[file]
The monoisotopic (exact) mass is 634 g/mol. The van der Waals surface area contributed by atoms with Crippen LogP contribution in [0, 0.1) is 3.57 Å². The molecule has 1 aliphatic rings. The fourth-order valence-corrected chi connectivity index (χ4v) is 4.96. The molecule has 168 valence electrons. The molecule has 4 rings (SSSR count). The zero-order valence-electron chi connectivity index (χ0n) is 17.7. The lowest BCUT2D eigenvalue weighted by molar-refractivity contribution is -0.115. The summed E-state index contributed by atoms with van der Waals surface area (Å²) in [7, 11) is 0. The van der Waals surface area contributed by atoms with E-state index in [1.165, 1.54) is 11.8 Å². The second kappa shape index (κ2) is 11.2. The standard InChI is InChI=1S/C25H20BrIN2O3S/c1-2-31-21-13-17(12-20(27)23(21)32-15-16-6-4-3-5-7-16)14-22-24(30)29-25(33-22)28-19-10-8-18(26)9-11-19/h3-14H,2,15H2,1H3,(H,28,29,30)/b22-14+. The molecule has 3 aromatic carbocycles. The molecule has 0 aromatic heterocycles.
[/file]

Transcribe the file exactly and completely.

The monoisotopic (exact) mass is 634 g/mol. The van der Waals surface area contributed by atoms with Crippen LogP contribution in [0, 0.1) is 3.57 Å². The molecule has 1 aliphatic rings. The fourth-order valence-corrected chi connectivity index (χ4v) is 4.96. The molecule has 168 valence electrons. The molecule has 4 rings (SSSR count). The zero-order valence-electron chi connectivity index (χ0n) is 17.7. The lowest BCUT2D eigenvalue weighted by molar-refractivity contribution is -0.115. The summed E-state index contributed by atoms with van der Waals surface area (Å²) in [7, 11) is 0. The van der Waals surface area contributed by atoms with E-state index in [1.165, 1.54) is 11.8 Å². The second kappa shape index (κ2) is 11.2. The standard InChI is InChI=1S/C25H20BrIN2O3S/c1-2-31-21-13-17(12-20(27)23(21)32-15-16-6-4-3-5-7-16)14-22-24(30)29-25(33-22)28-19-10-8-18(26)9-11-19/h3-14H,2,15H2,1H3,(H,28,29,30)/b22-14+. The molecule has 3 aromatic carbocycles. The molecule has 0 aromatic heterocycles.